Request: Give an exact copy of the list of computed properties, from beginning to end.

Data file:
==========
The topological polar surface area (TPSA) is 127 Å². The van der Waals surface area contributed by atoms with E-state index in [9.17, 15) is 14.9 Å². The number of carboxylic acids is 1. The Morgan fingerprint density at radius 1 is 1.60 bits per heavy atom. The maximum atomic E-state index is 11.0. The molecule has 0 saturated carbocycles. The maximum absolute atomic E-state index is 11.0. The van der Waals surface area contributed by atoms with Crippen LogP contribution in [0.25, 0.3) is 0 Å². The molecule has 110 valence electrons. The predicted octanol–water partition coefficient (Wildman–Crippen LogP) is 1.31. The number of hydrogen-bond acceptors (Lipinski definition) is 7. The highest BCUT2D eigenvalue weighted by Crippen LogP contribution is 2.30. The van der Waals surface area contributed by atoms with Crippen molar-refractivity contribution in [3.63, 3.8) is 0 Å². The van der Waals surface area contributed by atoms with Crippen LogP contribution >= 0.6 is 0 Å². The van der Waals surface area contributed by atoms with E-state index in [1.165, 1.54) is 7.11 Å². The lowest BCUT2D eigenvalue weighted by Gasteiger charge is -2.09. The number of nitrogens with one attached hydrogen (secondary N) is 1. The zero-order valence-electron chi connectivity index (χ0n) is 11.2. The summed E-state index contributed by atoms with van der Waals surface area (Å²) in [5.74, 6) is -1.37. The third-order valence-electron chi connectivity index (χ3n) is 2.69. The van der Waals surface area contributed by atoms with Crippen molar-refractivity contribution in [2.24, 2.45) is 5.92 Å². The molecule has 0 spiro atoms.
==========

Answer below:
The topological polar surface area (TPSA) is 127 Å². The van der Waals surface area contributed by atoms with E-state index in [9.17, 15) is 14.9 Å². The number of carboxylic acids is 1. The Morgan fingerprint density at radius 1 is 1.60 bits per heavy atom. The maximum atomic E-state index is 11.0. The molecule has 0 saturated carbocycles. The maximum absolute atomic E-state index is 11.0. The van der Waals surface area contributed by atoms with Crippen LogP contribution in [0.25, 0.3) is 0 Å². The molecule has 110 valence electrons. The predicted octanol–water partition coefficient (Wildman–Crippen LogP) is 1.31. The number of hydrogen-bond acceptors (Lipinski definition) is 7. The highest BCUT2D eigenvalue weighted by Crippen LogP contribution is 2.30. The van der Waals surface area contributed by atoms with Crippen molar-refractivity contribution in [3.63, 3.8) is 0 Å². The van der Waals surface area contributed by atoms with Crippen LogP contribution >= 0.6 is 0 Å². The van der Waals surface area contributed by atoms with E-state index in [1.165, 1.54) is 7.11 Å². The lowest BCUT2D eigenvalue weighted by Gasteiger charge is -2.09. The number of nitrogens with one attached hydrogen (secondary N) is 1. The zero-order valence-electron chi connectivity index (χ0n) is 11.2. The summed E-state index contributed by atoms with van der Waals surface area (Å²) in [5.74, 6) is -1.37. The third-order valence-electron chi connectivity index (χ3n) is 2.69. The van der Waals surface area contributed by atoms with Crippen molar-refractivity contribution in [2.24, 2.45) is 5.92 Å². The molecule has 0 spiro atoms.